Trust is an emotion–a distinctly human feeling.
And normally business likes to think it runs on facts, and we think that feelings don’t belong. People who “deliver” regularly–who do everything they promise they are going to do–they are reliable…it doesn’t mean people will trust you. You know…you have a good long term friend who messes up…yet you still trust him/her right? It’s because s/he and you have a common belief system, a history, and a set of values…we become more confident to take risks and explore…because we trust them, we know they have our backs.
Leadership will tell a person what to do. And it might work, but leadership in and of itself isn’t trustworthy. When a person in leadership has the trust of those they lead…then they have authentic authority.
Authority and leadership…so not the same thing. Trust is the difference.
Simon Sinek tells this story:
Imagine you want to go out on a date, but need a babysitter for the evening. You have two choices…you can get a 16 year old girl from down the street that you have known for years with very little babysitting experience…or a 32 year old who has 10 years experience. Who would you choose?
Yeah, I’d pick the young girl from my community too.
We’d rather have people that we have multiple points of connection with than well qualified people who we don’t know what they believe and what their values are and where they come from.
The emotion of trust develops in a “high touch” and high frequency sort of way. We need confidence and frequency to develop trust…trust happens in drops, and fills the trust bucket gradually.
Picture this…you have a positive interaction with another person–it’s like a little string. A single string isn’t very strong and could break easily. You have a thousand small interactions with that person…little moments of connection. A thousand strings…well, that forms a net.
A net can hold a lot more weight…and with that level of trust, weightier stories can be shared.
We all long to be known…we want to tell our stories and be heard…but the strength of the bond between us needs to be able to hold the weight of the stories.
There’s a few things I know about the strings that hold trust:
Strings are developed best in proximity.
It’s hard to develop trust online. We have these “mirror neurons” in our brain…you know that reflex to yawn when others yawn? On MRI’s, the parts of our brain that have us smile light up when we see others smile…we connect and build trust when we are with another person in a way we can’t when things are done online.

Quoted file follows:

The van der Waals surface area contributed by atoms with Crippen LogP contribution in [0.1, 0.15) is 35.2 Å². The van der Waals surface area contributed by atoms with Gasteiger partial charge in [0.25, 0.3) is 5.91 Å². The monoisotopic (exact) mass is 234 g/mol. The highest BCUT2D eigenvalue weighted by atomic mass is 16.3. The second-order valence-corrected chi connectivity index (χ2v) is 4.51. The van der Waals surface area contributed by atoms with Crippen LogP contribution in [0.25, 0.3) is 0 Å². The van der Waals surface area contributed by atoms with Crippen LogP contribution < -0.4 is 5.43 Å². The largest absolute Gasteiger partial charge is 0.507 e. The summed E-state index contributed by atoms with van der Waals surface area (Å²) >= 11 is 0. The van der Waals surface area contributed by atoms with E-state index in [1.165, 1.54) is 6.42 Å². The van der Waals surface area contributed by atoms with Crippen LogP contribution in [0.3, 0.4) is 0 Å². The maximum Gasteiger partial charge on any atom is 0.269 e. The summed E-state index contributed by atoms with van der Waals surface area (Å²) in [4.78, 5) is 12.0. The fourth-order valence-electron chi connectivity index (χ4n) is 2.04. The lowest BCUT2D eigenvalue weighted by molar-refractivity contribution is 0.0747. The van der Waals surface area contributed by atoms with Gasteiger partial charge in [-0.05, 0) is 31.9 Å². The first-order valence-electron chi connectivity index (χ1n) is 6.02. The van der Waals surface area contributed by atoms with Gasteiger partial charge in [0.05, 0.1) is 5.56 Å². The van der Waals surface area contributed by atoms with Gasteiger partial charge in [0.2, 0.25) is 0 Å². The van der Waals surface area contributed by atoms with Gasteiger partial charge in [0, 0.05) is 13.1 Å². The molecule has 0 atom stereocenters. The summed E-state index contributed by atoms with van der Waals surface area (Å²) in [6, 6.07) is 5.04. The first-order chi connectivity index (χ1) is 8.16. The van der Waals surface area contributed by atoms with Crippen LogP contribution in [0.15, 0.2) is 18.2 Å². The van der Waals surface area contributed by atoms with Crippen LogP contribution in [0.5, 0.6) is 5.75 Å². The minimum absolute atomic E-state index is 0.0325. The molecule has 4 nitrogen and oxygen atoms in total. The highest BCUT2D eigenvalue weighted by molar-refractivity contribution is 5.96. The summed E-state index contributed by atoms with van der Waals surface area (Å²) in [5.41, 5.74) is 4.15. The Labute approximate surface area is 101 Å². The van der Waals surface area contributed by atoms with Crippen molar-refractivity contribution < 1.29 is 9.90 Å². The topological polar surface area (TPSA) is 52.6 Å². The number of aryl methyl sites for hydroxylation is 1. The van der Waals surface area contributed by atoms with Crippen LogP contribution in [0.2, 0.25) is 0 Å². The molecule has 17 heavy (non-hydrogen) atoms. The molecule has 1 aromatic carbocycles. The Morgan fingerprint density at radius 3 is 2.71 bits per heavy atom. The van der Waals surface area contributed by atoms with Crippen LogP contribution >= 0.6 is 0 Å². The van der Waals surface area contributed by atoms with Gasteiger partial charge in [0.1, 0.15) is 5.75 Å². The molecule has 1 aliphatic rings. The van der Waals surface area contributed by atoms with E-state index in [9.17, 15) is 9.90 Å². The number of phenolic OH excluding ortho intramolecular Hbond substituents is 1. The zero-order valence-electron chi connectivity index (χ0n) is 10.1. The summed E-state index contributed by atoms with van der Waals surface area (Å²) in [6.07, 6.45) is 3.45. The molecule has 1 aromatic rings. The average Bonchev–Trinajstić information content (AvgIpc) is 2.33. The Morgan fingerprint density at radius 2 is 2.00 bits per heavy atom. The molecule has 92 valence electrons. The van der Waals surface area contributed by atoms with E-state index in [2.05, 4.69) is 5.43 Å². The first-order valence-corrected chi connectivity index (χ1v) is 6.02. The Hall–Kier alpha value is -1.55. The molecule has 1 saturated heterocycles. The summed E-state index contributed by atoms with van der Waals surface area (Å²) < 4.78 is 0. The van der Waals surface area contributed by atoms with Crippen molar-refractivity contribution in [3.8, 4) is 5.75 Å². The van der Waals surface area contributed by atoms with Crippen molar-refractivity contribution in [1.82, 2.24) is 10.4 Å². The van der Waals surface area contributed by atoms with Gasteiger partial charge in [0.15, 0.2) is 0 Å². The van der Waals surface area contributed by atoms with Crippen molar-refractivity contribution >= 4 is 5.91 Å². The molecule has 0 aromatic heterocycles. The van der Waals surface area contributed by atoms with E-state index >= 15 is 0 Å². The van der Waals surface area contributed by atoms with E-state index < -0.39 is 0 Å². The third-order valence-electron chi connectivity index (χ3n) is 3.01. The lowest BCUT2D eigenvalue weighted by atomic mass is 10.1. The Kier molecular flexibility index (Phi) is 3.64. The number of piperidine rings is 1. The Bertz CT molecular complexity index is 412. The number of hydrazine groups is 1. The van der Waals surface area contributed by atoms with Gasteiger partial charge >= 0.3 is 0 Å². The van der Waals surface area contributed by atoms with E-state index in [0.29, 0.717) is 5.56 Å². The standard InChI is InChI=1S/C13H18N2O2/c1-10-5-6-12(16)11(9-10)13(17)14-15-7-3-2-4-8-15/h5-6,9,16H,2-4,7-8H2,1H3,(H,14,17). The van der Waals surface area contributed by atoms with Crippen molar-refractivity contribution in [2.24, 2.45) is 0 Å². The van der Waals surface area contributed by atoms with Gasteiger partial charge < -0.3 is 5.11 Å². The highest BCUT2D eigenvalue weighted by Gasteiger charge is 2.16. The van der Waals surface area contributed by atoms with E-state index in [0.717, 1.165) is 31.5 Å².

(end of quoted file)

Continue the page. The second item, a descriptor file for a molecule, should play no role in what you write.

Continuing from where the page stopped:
Trust is about human interaction and real conversations.
When we are in face to face something extra happens that can’t happen online. When two people “shake” on a deal, it means something more than if they just agree to it verbally. That physical act of shaking hands and looking each other in the eye seals the deal.
Nets of trust are developed over time.
The net that develops that holds the weight of major trust develop in the smallest of moments, with small strings and little threads gradually building strength.
- Remembering someone’s name.
- Asking about something they told you a week ago.
- Following through.
- Showing up on time.
- Being there
Big grand gestures of trips and pay raises and large gifts–they’re nice–but trust is built with small threads and thin strings over time.
Nets of trust can be ripped apart
The net that develops with thousands of small threads can be destroyed in an instant.
Picture this: You take a child for walks regularly…and they meet dogs along the way. The child who meets dogs that are the same size, and sniff and lick or held on a leash by the owner. Then one day a dog pulls the leash away from the owner’s hand and bounds up to the child, knocking the child over. The dog snarls and bites the child.
The next day, the child refuses to go for a walk at all…so as not to encounter any dogs at all. The child now doesn’t trust any dogs…because despite many friendly dogs, one really bad encounter with one nasty one sours the species.
Trust is like that.
Nets of trust can slowly erode with neglect
Disengagement is the most subtle way to break trust. It’s sinister and subversive. To pretend to “be there” and be trustworthy, but to be preoccupied and not be following through…and then to deny it when it’s raised. That erodes the net slowly over time in difficult and painful ways.
Trust is vital to survival…it is the precursor to connection…which we all require for life.
(This video has some great ideas…the middle is a little boggy…but the first and last 5 minutes are really helpful to our discussion)